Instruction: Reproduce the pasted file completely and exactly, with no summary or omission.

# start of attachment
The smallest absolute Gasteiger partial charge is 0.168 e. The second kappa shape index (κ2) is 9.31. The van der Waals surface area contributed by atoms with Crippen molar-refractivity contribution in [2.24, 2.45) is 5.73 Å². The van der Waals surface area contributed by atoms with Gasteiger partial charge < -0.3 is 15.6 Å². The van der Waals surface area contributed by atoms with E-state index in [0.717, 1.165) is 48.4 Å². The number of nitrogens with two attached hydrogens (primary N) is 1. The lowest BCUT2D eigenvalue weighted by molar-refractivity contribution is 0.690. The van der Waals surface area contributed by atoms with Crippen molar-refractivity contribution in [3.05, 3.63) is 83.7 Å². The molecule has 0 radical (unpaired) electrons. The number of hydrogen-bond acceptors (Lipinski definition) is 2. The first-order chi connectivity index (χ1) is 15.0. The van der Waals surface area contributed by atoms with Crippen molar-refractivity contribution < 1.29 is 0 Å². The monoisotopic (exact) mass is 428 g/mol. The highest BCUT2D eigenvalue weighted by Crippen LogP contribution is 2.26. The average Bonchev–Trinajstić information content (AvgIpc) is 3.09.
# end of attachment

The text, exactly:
The smallest absolute Gasteiger partial charge is 0.168 e. The second kappa shape index (κ2) is 9.31. The van der Waals surface area contributed by atoms with Crippen molar-refractivity contribution in [2.24, 2.45) is 5.73 Å². The van der Waals surface area contributed by atoms with Gasteiger partial charge < -0.3 is 15.6 Å². The van der Waals surface area contributed by atoms with E-state index in [0.717, 1.165) is 48.4 Å². The number of nitrogens with two attached hydrogens (primary N) is 1. The lowest BCUT2D eigenvalue weighted by molar-refractivity contribution is 0.690. The van der Waals surface area contributed by atoms with Crippen molar-refractivity contribution in [3.05, 3.63) is 83.7 Å². The molecule has 0 radical (unpaired) electrons. The number of hydrogen-bond acceptors (Lipinski definition) is 2. The first-order chi connectivity index (χ1) is 15.0. The van der Waals surface area contributed by atoms with Crippen molar-refractivity contribution < 1.29 is 0 Å². The monoisotopic (exact) mass is 428 g/mol. The highest BCUT2D eigenvalue weighted by Crippen LogP contribution is 2.26. The average Bonchev–Trinajstić information content (AvgIpc) is 3.09.